What’s the deal with GMOs? Are they ACTUALLY unsafe?

Monsanto Sign

BOOOO GMOs!

Down with Monsanto!

These days, it’s quite popular to hate on Genetically Modified Organisms, or GMOs for short. From genetically modified crops to genetically modified animals, mentioning the term GMO is like discussing the intricacies of Soylent Green or a dystopian future in which everything sucks and we’re ruled by robots.

Like aspartame, GMOs have been widely banned and labeled as dangerous and unhealthy. This stuff is all over the news lately:

However, with us being both fans of the Paleo philosophy AND skeptics at Team Nerd Fitness, I too questioned my own personal anti-GMO bias and wondered: am I just falling in line with public opinion? What does the science actually say? Are we part of a marketing campaign, or is there truth to what’s happening?

If we’re going to question EVERYTHING, as the Rebellion Rules say, can we question scientific advancement as well?

Let’s don our sleuthing caps, Sherlock, and find the truth!

Quick note: I’m not a doctor or scientist, just a nerd dedicated to helping people find out what works for them. I have zero connection to ANY companies mentioned in this article. This post is GMO-free.

What does GMO actually mean?

GMO Protest

You’ve probably only started hearing about GMO foods in the past few years, but we’ve technically been modifying our food for as long as we’ve been domesticating plants and animals (i.e., the agricultural revolution 10,000+ years ago).

Anything from picking the strongest or fattest animals to breed, to planting seeds from the best plants, to cross breeding dogs to get cuter versions of our four legged friends, we are genetically modifying (“artificially selecting”) an organism to best suit our needs.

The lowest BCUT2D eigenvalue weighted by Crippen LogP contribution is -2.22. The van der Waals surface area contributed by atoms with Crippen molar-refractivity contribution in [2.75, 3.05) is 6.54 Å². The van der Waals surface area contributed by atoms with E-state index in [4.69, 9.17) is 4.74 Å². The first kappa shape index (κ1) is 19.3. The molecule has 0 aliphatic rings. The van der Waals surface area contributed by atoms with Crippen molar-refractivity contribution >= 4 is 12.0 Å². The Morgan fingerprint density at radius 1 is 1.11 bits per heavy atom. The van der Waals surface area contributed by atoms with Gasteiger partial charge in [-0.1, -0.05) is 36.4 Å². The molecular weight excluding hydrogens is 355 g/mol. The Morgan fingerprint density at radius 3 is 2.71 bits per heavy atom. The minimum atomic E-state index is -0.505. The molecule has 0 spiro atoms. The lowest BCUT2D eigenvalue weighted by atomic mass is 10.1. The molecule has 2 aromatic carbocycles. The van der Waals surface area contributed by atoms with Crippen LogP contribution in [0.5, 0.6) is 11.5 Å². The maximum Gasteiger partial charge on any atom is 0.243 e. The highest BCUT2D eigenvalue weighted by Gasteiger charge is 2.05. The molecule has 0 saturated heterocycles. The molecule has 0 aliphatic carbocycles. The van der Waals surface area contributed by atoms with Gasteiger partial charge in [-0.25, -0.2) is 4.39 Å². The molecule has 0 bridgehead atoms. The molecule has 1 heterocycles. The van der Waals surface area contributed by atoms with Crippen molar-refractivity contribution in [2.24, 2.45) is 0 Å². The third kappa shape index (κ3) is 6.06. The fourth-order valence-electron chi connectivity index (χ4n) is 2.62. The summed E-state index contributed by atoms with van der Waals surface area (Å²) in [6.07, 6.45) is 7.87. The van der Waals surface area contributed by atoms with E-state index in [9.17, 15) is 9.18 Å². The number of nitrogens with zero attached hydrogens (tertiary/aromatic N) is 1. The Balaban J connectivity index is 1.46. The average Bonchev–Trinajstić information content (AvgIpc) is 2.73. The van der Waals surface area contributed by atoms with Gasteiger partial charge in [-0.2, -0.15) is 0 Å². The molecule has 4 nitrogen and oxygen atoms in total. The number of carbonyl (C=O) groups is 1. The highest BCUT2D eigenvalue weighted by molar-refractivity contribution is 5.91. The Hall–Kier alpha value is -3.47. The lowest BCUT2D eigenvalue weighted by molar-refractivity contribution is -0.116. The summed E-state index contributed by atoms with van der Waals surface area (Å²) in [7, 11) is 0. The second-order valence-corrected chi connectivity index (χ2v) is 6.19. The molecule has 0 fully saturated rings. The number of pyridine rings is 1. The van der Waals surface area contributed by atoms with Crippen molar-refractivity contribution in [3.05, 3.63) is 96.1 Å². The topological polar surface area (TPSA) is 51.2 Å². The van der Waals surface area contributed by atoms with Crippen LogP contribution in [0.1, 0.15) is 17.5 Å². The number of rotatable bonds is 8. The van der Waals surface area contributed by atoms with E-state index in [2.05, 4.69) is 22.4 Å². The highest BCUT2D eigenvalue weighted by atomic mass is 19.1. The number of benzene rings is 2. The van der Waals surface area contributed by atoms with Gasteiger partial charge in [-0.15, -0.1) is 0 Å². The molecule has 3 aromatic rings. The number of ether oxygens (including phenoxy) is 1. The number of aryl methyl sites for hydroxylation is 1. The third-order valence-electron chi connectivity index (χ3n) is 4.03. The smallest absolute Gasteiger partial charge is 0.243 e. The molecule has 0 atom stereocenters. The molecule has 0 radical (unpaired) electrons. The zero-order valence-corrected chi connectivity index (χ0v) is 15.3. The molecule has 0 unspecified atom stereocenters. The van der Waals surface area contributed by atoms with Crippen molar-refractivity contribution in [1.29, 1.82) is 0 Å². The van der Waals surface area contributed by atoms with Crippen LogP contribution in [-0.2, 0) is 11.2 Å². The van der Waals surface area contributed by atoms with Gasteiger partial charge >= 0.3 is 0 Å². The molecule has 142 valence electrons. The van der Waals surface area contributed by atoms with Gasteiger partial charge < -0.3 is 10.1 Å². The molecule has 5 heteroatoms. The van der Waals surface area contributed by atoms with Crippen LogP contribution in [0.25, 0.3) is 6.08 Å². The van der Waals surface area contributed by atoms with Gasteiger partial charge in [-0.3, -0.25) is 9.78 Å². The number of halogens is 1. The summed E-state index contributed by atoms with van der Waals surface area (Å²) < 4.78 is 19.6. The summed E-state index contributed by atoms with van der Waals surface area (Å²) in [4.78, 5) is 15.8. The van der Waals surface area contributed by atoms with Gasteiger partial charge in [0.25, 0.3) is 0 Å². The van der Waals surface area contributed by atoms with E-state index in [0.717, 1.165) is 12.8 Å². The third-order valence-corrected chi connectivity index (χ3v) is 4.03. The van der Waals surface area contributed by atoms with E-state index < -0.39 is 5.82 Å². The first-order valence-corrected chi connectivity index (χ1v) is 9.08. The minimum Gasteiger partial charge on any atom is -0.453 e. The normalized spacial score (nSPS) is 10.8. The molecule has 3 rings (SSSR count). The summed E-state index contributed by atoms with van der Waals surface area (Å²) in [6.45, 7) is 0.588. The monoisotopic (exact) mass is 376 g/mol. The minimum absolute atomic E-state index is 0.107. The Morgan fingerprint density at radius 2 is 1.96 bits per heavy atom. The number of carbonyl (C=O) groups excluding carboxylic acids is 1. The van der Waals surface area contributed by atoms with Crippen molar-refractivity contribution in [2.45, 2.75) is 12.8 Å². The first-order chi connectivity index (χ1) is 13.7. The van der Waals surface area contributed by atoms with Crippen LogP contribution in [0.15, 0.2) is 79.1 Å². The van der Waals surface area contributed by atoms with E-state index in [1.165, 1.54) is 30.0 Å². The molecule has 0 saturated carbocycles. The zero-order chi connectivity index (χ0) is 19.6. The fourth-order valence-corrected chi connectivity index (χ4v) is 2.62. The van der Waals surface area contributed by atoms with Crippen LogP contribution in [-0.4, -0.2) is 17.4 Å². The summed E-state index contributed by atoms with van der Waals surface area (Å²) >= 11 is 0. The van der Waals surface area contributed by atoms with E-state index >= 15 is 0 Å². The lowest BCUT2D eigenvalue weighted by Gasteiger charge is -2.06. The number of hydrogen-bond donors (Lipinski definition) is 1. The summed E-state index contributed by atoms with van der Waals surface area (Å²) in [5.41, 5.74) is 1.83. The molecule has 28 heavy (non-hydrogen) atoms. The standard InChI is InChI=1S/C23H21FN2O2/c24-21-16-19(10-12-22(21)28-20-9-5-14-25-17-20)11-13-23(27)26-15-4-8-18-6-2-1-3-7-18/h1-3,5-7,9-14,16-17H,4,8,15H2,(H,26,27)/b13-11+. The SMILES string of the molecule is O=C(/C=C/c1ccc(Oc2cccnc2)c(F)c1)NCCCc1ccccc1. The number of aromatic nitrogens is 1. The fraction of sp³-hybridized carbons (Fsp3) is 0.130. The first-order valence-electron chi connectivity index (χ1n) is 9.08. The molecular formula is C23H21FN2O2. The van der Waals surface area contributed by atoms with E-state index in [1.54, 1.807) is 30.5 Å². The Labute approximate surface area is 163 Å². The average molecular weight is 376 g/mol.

This happens WAY more often than you’d realize. Now, rather than type out a confusing explanation, I want you instead to watch this video from Neil Degrasse Tyson, an astrophysicist, host of the amazing COSMOS miniseries, and professional nerd.

Practically everything we eat or interact with has been genetically modified at some point in the past 10,000 years:

Now, what you’re probably thinking is: “Steve, that’s not what I’m talking about – I know we pick better fruits to plant and try to breed the best animals! I’m talking about the evil scientists creating modified things in a lab.”

That’s explained here in this handy dandy chart from the FDA:

traditional_breeding_vs_genetic_engineering

Ultimately, it means that you’re changing the DNA of an organism to hopefully make it genetically superior, resistant to something that could harm it, or allow it to grow bigger/stronger/faster/etc. Back in the day, this meant picking the crops that survived a drought and planting them over many seasons, or cross-breeding certain animals over many generations.

Today, the process is sped up: a.k.a. artificial genetic engineering, which is the direct manipulation of genes using biotechnology. There are many types of plants that have been artificially genetically modified and available for widespread sale: